The figures are a huge blow to both the liberal-left chattering classes who depict Englishness as an exclusionary, narrow-minded identity, and also to an increasingly diminishing far-right faction who believe that having a certain racial and ethnic ancestral background is integral to Englishness. Neither, it seems, are actually representative of the views of the English public at large.

Commenting on the new findings, former Labour MP Professor John Denham, a leading authority when it comes to research on English identity, said: ‘The idea that English is an ethnic identity is widely repeated in the media and politics… Ethnicity is clearly much less important outside a small hardcore of residents. The further development of an inclusive Englishness would benefit from positive engagement by leaders across the political spectrum.’

The Guardian has repeatedly produced disparaging pieces about Englishness. The consistently outlandish Paul Mason once declared that he did not want to be English, and ‘any attempt to create an English identity will fail’. This attitude is visible in our politics, too. Who could forget when the queen of the North London metropolitan elite, Emily Thornberry, snobbishly tweeted out a photo of a house in Rochester draped in English flags with a white van parked in the drive.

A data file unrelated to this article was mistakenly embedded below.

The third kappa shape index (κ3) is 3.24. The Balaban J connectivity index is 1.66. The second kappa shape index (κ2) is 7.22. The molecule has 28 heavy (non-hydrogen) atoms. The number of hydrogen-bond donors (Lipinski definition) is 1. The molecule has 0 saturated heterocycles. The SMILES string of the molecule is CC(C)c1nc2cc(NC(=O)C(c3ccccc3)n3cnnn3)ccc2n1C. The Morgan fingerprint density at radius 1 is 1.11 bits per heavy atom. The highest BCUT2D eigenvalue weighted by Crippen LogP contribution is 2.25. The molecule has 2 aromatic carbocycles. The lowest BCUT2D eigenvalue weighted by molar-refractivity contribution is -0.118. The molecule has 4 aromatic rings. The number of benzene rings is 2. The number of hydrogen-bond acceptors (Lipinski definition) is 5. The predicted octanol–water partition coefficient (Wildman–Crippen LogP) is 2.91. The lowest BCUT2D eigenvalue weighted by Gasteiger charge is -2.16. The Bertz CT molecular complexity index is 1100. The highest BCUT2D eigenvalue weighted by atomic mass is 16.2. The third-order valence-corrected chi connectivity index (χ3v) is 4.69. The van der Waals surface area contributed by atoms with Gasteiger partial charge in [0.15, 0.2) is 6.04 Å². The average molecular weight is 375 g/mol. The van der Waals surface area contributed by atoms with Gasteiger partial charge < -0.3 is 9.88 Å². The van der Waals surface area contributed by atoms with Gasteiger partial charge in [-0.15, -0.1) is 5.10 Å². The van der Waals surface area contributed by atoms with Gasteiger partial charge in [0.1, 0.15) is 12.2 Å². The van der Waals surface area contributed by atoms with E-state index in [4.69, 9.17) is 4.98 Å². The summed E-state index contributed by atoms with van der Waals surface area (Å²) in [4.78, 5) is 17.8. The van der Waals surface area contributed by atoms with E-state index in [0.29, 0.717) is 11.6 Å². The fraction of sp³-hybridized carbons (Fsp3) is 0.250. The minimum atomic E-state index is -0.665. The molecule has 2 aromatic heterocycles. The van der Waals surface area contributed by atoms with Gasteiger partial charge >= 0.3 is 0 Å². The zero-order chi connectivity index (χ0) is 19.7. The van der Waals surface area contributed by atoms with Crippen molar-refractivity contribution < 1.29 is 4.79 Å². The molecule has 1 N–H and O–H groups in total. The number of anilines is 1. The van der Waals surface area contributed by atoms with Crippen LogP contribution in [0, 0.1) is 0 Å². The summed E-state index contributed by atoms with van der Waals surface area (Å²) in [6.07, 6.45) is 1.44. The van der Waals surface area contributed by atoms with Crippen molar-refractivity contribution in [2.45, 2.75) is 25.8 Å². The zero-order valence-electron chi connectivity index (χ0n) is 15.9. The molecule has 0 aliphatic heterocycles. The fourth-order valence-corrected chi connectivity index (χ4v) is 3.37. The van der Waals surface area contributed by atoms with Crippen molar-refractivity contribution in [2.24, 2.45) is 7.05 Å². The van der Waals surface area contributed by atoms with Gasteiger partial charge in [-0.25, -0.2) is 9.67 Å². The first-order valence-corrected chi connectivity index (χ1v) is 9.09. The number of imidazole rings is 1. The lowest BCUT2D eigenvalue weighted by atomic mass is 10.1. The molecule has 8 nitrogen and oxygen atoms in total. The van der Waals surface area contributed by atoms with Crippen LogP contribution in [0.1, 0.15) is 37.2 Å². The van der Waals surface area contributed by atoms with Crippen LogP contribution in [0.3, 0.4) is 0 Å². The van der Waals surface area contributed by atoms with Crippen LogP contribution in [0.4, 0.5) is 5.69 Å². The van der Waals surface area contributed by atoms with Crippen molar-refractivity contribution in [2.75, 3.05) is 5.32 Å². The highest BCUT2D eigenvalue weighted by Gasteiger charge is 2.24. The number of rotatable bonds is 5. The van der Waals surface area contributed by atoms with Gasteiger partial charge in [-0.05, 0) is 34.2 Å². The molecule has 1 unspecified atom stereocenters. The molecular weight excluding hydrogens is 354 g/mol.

On the flipside, we have organisations such as the English Defence League, which has tried its utmost to take ownership of the English flag through its divisive and inflammatory rhetoric. We are subjected to the incoherent ramblings of rabble-rousing frauds such as Tommy Robinson, who advertise themselves as ‘true patriots’ but are ultimately focused on stoking community tensions in the name of individual gain.

Interestingly, the subject of Englishness brings together an unlikely alliance of the liberal-left and the far right – neither is remotely interested in cultivating a positive, uplifting, optimistic Englishness, based on shared values and common purpose. One which is family-oriented and community-spirited, emphasises the value of hard work and promotes equality of opportunity – an Englishness which understands the importance of human relationships and encourages social responsibility. And most crucially, one which firmly rejects the divisiveness that comes with group identity politics.